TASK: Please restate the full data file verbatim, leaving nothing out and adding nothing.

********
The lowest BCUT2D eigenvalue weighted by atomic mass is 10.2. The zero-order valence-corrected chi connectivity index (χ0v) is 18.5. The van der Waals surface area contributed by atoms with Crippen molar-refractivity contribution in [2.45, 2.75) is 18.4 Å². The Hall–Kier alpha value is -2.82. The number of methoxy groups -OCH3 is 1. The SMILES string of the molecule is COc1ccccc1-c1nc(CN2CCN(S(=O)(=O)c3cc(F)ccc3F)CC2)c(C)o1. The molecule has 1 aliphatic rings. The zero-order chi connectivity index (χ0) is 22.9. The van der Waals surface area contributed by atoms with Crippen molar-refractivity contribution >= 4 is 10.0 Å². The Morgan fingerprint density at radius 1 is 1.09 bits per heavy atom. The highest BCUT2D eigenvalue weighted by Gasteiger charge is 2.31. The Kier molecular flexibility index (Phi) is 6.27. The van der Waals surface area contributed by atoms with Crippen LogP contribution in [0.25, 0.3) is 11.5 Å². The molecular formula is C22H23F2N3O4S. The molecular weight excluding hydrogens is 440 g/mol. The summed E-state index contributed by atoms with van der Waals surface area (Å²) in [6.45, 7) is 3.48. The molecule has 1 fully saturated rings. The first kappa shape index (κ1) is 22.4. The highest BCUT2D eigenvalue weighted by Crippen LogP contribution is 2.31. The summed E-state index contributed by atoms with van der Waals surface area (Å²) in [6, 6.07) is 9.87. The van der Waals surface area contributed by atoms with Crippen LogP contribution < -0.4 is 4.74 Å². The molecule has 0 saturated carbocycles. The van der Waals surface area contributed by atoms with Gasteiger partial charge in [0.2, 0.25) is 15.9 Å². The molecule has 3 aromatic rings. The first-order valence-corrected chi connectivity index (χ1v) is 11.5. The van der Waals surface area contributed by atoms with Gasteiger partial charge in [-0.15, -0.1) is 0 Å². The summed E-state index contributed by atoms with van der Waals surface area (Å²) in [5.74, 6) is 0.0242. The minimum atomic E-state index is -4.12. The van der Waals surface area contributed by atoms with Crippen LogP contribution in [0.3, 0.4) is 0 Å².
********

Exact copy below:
The lowest BCUT2D eigenvalue weighted by atomic mass is 10.2. The zero-order valence-corrected chi connectivity index (χ0v) is 18.5. The van der Waals surface area contributed by atoms with Crippen molar-refractivity contribution in [2.45, 2.75) is 18.4 Å². The Hall–Kier alpha value is -2.82. The number of methoxy groups -OCH3 is 1. The SMILES string of the molecule is COc1ccccc1-c1nc(CN2CCN(S(=O)(=O)c3cc(F)ccc3F)CC2)c(C)o1. The molecule has 1 aliphatic rings. The zero-order chi connectivity index (χ0) is 22.9. The van der Waals surface area contributed by atoms with Crippen molar-refractivity contribution >= 4 is 10.0 Å². The Morgan fingerprint density at radius 1 is 1.09 bits per heavy atom. The highest BCUT2D eigenvalue weighted by Gasteiger charge is 2.31. The Kier molecular flexibility index (Phi) is 6.27. The van der Waals surface area contributed by atoms with Crippen LogP contribution in [0.25, 0.3) is 11.5 Å². The molecular formula is C22H23F2N3O4S. The molecular weight excluding hydrogens is 440 g/mol. The summed E-state index contributed by atoms with van der Waals surface area (Å²) in [6.45, 7) is 3.48. The molecule has 1 fully saturated rings. The first kappa shape index (κ1) is 22.4. The highest BCUT2D eigenvalue weighted by Crippen LogP contribution is 2.31. The summed E-state index contributed by atoms with van der Waals surface area (Å²) in [6, 6.07) is 9.87. The van der Waals surface area contributed by atoms with Crippen LogP contribution < -0.4 is 4.74 Å². The molecule has 0 saturated carbocycles. The van der Waals surface area contributed by atoms with Gasteiger partial charge in [0.2, 0.25) is 15.9 Å². The molecule has 3 aromatic rings. The first-order valence-corrected chi connectivity index (χ1v) is 11.5. The van der Waals surface area contributed by atoms with Gasteiger partial charge in [-0.15, -0.1) is 0 Å². The summed E-state index contributed by atoms with van der Waals surface area (Å²) in [5.74, 6) is 0.0242. The minimum atomic E-state index is -4.12. The van der Waals surface area contributed by atoms with Crippen LogP contribution in [0.3, 0.4) is 0 Å².